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Chapter 35. Reference Section

Table of Contents

Jetty XML Syntax
Jetty XML Usage
jetty.xml
jetty-web.xml
jetty-env.xml
webdefault.xml
Jetty override-web.xml

Jetty XML Syntax

The Jetty XML syntax is a straightforward mapping of XML elements to a Java API so that POJOs can be instantiated and getters, setters, and methods called. It is very similar to Inversion Of Control (IOC) or Dependency Injection (DI) frameworks like Spring or Plexus (but it predates all of them). Typically Jetty XML is used by jetty.xml to configure a Jetty server or by a context.xml file to configure a ContextHandler or subclass, but you can also use the mechanism to configure arbitrary POJOs.

This page describes the basic syntax of Jetty XML configuration. See Jetty XML Usage for information on how you can use and combine Jetty XML. See configuration files for specific examples.

Basic XML Configuration File Example

The following XML configuration file creates some Java objects and sets some attributes:

The XML above is equivalent to the following Java code:

Overview

Understanding DTD and Parsing

The document type descriptor (configure.dtd) describes all valid elements in a Jetty XML configuration file using the Jetty IoC format. The first two lines of an XML must reference the DTD to be used to validate the XML like:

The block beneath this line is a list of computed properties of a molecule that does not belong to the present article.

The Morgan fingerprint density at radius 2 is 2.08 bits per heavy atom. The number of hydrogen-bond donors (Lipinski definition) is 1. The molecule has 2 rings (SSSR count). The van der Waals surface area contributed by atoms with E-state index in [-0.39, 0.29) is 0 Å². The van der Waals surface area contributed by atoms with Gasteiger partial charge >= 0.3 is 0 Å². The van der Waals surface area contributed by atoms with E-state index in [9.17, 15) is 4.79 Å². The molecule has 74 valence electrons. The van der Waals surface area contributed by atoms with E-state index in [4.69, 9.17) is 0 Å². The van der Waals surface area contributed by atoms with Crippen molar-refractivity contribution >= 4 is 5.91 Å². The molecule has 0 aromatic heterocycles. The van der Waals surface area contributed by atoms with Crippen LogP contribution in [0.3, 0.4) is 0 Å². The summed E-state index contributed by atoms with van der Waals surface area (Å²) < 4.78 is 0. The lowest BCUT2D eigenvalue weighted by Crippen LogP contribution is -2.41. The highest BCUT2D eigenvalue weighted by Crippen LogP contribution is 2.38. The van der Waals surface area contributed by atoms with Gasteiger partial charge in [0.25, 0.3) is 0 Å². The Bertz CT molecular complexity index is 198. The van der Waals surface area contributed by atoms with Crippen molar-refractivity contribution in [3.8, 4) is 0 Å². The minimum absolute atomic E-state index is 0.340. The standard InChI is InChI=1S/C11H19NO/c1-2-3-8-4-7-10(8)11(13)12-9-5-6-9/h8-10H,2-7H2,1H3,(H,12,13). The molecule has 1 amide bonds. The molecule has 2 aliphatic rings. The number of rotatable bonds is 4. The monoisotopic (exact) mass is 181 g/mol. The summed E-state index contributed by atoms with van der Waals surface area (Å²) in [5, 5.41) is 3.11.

Typcically a good XML editor will fetch the DTD from the URL and use it to give syntax highlighting and validation while a configuration file is being edited. Some editors also allows DTD files to be locally cached. The URL may point to configure.dtd if you want the latest current version, or to a specific version like configure_9_0.dtd if you want a particular validation feature set.

Files that conform to the configure.dtd format are processed in Jetty by the XmlConfiguration class which may also validate the XML (using a version of the DTD from the classes jar file), but is by default run in a forgiving mode that tries to work around validation failures.

Jetty XML Configuration Scope

The configuration of object instances with Jetty IoC XML is done on a scoped basis, so that for any given XML element there is a corresponding Object in scope and the nested XML elements apply to that. The outer most scope is given by a Configure element and elements like Call, New and Get establish new scopes. The following example uses the name fields to explain the scope

Coercing Arguments to a Type